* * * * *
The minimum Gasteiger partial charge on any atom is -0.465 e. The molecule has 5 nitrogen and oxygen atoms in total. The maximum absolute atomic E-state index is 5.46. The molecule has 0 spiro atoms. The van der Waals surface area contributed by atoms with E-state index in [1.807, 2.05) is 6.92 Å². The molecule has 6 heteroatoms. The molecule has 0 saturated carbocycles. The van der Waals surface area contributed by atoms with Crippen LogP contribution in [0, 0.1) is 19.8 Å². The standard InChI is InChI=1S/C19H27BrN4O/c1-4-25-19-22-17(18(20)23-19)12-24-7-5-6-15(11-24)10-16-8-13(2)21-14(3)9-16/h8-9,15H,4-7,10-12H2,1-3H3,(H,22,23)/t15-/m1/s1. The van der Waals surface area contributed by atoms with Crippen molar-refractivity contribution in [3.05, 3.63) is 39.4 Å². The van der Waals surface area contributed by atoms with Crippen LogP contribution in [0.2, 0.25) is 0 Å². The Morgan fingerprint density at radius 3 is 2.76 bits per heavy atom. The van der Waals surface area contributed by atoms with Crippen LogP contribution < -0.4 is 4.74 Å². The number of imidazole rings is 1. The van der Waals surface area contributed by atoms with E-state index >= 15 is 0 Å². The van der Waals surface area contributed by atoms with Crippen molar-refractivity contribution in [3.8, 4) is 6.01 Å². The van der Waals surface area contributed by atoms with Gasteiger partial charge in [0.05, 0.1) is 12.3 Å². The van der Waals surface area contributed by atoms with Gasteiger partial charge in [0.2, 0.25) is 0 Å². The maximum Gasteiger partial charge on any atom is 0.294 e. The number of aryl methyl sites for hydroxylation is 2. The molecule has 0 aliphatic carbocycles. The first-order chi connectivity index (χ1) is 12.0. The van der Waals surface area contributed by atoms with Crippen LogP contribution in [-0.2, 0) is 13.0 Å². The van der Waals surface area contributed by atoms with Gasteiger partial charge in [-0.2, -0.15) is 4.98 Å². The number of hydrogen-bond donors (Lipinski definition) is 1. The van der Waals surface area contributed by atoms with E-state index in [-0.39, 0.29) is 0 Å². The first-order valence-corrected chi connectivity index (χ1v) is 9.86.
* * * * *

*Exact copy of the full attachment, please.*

The minimum Gasteiger partial charge on any atom is -0.465 e. The molecule has 5 nitrogen and oxygen atoms in total. The maximum absolute atomic E-state index is 5.46. The molecule has 0 spiro atoms. The van der Waals surface area contributed by atoms with E-state index in [1.807, 2.05) is 6.92 Å². The molecule has 6 heteroatoms. The molecule has 0 saturated carbocycles. The van der Waals surface area contributed by atoms with Crippen LogP contribution in [0, 0.1) is 19.8 Å². The standard InChI is InChI=1S/C19H27BrN4O/c1-4-25-19-22-17(18(20)23-19)12-24-7-5-6-15(11-24)10-16-8-13(2)21-14(3)9-16/h8-9,15H,4-7,10-12H2,1-3H3,(H,22,23)/t15-/m1/s1. The van der Waals surface area contributed by atoms with Crippen molar-refractivity contribution in [3.05, 3.63) is 39.4 Å². The van der Waals surface area contributed by atoms with Crippen LogP contribution in [0.2, 0.25) is 0 Å². The Morgan fingerprint density at radius 3 is 2.76 bits per heavy atom. The van der Waals surface area contributed by atoms with Crippen LogP contribution < -0.4 is 4.74 Å². The number of imidazole rings is 1. The van der Waals surface area contributed by atoms with E-state index >= 15 is 0 Å². The van der Waals surface area contributed by atoms with Crippen molar-refractivity contribution in [3.8, 4) is 6.01 Å². The van der Waals surface area contributed by atoms with Gasteiger partial charge in [0.05, 0.1) is 12.3 Å². The van der Waals surface area contributed by atoms with Gasteiger partial charge in [0.2, 0.25) is 0 Å². The maximum Gasteiger partial charge on any atom is 0.294 e. The number of aryl methyl sites for hydroxylation is 2. The molecule has 0 aliphatic carbocycles. The first-order chi connectivity index (χ1) is 12.0. The van der Waals surface area contributed by atoms with Crippen LogP contribution in [-0.2, 0) is 13.0 Å². The van der Waals surface area contributed by atoms with Gasteiger partial charge in [-0.2, -0.15) is 4.98 Å². The number of hydrogen-bond donors (Lipinski definition) is 1. The van der Waals surface area contributed by atoms with E-state index in [-0.39, 0.29) is 0 Å². The first-order valence-corrected chi connectivity index (χ1v) is 9.86.